On his website, artist Simon Menner has collected photos from Stasi archives, ranging from the mundane to the absurd. He wonders “what it really is that the Big Brother sees. Can the terror such a repressive system spreads be found in these images? Or is the ‘gaze of evil’ pretty banal and we have to attach the terror ourselves?” Now you can see for yourself.
My best friend is a die-hard college basketball fan, so I know a little bit about March Madness. But Harper Canada’s March Madness tournament is a bit more up my alley. Instead of basketball teams, 64 books compete for the ultimate title . . . and one person will win all 64! This week is round one, and I just voted. Listing all my picks would take quite a while, so for now I’ll just share my favorites of the 64, my own personal “ones to watch”:
Conference: Agatha Christie
The Condition by Jennifer Haigh – one of only two books I’ve read in this conference (the other being To Kill a Mockingbird), but I love it enough that I would have voted for it no matter what.
Conference: James Rollins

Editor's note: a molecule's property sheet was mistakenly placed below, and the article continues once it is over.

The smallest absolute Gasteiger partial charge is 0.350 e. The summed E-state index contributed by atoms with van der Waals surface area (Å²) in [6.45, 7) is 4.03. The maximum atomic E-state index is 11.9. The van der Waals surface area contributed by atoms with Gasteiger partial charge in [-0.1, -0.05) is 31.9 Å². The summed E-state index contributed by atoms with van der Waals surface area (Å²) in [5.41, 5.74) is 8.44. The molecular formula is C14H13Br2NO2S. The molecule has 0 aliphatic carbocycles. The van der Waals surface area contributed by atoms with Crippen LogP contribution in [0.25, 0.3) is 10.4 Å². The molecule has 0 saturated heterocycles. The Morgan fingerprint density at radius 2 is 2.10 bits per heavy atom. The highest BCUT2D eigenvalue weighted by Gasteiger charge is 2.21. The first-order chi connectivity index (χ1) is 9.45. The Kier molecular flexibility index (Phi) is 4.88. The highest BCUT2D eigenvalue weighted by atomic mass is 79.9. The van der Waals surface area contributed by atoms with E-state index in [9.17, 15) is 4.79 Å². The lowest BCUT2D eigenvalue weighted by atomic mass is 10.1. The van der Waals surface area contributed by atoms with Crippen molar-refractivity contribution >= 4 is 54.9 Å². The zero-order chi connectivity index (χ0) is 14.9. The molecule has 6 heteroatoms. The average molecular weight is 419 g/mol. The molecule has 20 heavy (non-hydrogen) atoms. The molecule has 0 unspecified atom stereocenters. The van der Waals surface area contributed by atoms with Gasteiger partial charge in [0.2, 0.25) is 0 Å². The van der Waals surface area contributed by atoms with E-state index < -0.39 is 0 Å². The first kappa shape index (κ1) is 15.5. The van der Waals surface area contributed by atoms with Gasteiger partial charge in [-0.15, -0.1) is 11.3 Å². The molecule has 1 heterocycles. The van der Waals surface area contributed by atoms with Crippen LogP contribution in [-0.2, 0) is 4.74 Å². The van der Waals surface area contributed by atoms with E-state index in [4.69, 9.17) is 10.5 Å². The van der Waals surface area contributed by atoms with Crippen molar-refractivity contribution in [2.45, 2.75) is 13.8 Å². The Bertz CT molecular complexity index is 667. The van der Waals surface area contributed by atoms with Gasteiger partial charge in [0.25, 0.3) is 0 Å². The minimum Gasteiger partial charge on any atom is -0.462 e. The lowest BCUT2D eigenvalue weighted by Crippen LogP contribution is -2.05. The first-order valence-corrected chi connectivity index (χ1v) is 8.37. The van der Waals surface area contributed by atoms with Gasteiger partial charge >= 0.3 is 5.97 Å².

I have not read a single book in this conference.
Conference: Susan Juby
Again, I have not read any of these. So instead I voted for the ones where my boyfriend worked on the American versions of the covers, like Vampire Diaries.
Conference: Dennis Lehane
Finally, a conference where I’ve read a good chunk of the books featured! But I have to pick We Need to Talk About Kevin by Lionel Shriver, one of my favorite books of all time. Can’t wait for the movie, starring Tilda Swinton, to come out.
Thanks, Harper Canada, for exposing the gaps in my reading! I hope Lionel Shriver goes all the way!
We are very, very excited to be publishing Blake Butler’s novel, There Is No Year, on April 5. It’s pretty much my job to boil our books down to pithy one-sentence descriptions most of the time, but There Is No Year is a book that defies such things. It’s a horror story. It’s a story about a family. Trippy is a stupid word, but it’s pretty trippy.
You’ll have to wait till April 5 to hold the book in your hands—but, if you’re in New York City, you won’t have to wait that long to hear the entire thing read out loud. Next week, over four nights from March 8-11, Blake, other acclaimed writers, and Harper Perennial employees (including me and Blake’s editor, Cal Morgan), will read from the book at events all over the city such as the Franklin Park Reading Series, Word, Center for Fiction, and Powerhouse. Check out the flyer below for more details, and come by for readings and surprises.
One of my favorite books on our summer list is The Book of Lies. It’s about a girl who kills her best friend (who kind of deserves it.) Author Mary Horlock’s British publishers made this video of her explaining her inspiration for the book: